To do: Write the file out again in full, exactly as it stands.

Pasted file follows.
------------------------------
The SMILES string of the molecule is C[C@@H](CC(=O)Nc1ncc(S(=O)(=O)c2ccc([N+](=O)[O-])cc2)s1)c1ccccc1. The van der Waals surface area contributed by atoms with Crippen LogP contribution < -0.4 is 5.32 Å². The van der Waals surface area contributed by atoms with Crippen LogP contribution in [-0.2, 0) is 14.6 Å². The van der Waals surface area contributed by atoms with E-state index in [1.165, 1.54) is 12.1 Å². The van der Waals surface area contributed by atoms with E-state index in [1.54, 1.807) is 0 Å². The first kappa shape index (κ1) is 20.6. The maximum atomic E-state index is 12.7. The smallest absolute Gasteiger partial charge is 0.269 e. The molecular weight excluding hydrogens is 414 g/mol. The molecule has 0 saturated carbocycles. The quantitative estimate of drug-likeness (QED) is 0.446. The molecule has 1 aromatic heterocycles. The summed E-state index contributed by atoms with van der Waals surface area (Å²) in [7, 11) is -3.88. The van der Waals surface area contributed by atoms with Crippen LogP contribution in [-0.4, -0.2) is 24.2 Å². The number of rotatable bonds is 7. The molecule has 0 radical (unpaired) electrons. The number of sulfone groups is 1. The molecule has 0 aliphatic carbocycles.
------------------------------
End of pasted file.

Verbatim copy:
The SMILES string of the molecule is C[C@@H](CC(=O)Nc1ncc(S(=O)(=O)c2ccc([N+](=O)[O-])cc2)s1)c1ccccc1. The van der Waals surface area contributed by atoms with Crippen LogP contribution < -0.4 is 5.32 Å². The van der Waals surface area contributed by atoms with Crippen LogP contribution in [-0.2, 0) is 14.6 Å². The van der Waals surface area contributed by atoms with E-state index in [1.165, 1.54) is 12.1 Å². The van der Waals surface area contributed by atoms with E-state index in [1.54, 1.807) is 0 Å². The first kappa shape index (κ1) is 20.6. The maximum atomic E-state index is 12.7. The smallest absolute Gasteiger partial charge is 0.269 e. The molecular weight excluding hydrogens is 414 g/mol. The molecule has 0 saturated carbocycles. The quantitative estimate of drug-likeness (QED) is 0.446. The molecule has 1 aromatic heterocycles. The summed E-state index contributed by atoms with van der Waals surface area (Å²) in [7, 11) is -3.88. The van der Waals surface area contributed by atoms with Crippen LogP contribution in [-0.4, -0.2) is 24.2 Å². The number of rotatable bonds is 7. The molecule has 0 radical (unpaired) electrons. The number of sulfone groups is 1. The molecule has 0 aliphatic carbocycles.